Monday, May 30, 2011


(Red Deer Avocate) - CP

ANTIGONISH, N.S. — Bill Clinton says it will take strong leadership and good ideas to help rebuild Haiti, which has struggled to lift itself out of the rubble from last year’s devastating earthquake.

The former U.S. president, who is the United Nations special envoy to Haiti, was in Nova Scotia on Wednesday to officially open the Frank McKenna Centre for Leadership at St. Francis Xavier University.

The centre, named after Clinton’s friend and former New Brunswick premier Frank McKenna, will offer direction on leadership in areas such as public policy, business and health.

Speaking to a well-heeled audience of more than 600 business leaders, academics and alumni, Clinton said there needs to be more institutions that tackle the inequality and instability in the world — especially so in fragile economies like Haiti.

“All of it begins with someone with an idea, the ability to inspire, the ability to organize, putting other people together and working for a common goal,” Clinton said in a 20-minute speech that also touched on climate change and the need for co-operation between governments and business.

It’s particularly important for the United States and Canada to act, he said, given the large Haitian populations in both countries.

He applauded a recent move by the parliament in Haiti to grant dual citizenship to the Haitian diaspora. He said it will allow Haitians living in Canada, for example, to vote in an election in their native country.

What’s more, he said, Haitians will be able to buy land, start businesses and conduct economic affairs as if they were living in the island nation.

“What will happen is, it will lead to an enormous investment in Haiti and more people, I think, will go home and they will begin to build the kind of systematic opportunities that are important,” said Clinton, who is expected to lead the official U.S. delegation to the inauguration this weekend of Haiti’s president-elect Michel Martelly.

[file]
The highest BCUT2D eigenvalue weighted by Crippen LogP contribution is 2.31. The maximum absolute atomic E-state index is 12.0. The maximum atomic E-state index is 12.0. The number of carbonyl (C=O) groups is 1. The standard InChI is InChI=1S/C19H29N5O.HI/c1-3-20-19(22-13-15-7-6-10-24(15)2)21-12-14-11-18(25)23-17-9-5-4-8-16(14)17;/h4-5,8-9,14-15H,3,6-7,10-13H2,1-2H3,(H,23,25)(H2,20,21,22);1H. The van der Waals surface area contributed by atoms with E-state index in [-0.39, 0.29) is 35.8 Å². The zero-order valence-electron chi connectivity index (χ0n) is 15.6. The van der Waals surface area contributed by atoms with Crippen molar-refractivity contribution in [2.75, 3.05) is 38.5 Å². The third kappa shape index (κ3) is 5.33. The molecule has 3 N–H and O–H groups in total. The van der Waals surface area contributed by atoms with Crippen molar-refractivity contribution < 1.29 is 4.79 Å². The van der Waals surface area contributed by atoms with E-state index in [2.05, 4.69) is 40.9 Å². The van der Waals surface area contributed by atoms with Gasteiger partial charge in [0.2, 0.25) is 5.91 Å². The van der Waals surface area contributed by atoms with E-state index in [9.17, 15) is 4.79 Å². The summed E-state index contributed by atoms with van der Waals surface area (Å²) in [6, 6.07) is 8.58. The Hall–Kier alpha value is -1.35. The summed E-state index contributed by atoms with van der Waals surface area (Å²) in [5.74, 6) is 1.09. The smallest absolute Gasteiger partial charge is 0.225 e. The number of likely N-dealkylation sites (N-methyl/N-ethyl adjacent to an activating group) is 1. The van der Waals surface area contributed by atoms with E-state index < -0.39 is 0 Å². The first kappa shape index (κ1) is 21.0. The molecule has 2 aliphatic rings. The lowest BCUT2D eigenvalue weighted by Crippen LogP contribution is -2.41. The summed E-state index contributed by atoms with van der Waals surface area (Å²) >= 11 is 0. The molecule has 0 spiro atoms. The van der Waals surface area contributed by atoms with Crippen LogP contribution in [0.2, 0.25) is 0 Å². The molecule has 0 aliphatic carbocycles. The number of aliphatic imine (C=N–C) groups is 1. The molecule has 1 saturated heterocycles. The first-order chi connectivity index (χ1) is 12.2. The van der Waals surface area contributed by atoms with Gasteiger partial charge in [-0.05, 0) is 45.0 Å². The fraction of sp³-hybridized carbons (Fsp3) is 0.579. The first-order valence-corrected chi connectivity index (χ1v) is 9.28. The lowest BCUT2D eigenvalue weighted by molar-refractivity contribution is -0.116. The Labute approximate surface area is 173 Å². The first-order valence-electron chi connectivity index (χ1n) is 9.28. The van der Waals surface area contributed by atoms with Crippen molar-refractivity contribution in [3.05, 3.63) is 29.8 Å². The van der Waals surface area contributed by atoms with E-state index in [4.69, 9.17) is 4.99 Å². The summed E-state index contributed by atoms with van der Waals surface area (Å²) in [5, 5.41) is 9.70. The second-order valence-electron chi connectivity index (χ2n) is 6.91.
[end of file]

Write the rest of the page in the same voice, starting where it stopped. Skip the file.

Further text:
Clinton also gave examples of leadership he’s seen throughout the world. In Rwanda, he noted, every adult is required to help clean city streets one day a month to dispel the notion that poverty leads to uncleanliness.

“If you go to Rwanda, it’s shocking what it looks like . . . because of leadership and vision,” Clinton told the crowd gathered at the $150-per-plate gala.

Clinton said he’s plagued by the thought of those who are denied the chance to explore their leadership potential.

He said the new centre at St. Francis Xavier will help overcome that.

University president Sean Riley said the leadership centre will work alongside the Coady International Institute, which is also located on campus, to train leaders as they help develop more than 100 countries worldwide.

The centre’s namesake told reporters that the university has a long history of building leaders, including corporate executives and politicians.

“This campus has been a crucible for leadership formation,” said McKenna, a graduate of the school and a one-time Canadian ambassador to the U.S.

McKenna, who is on the school’s board of governors, donated $1 million toward the $10-million cost of the centre.

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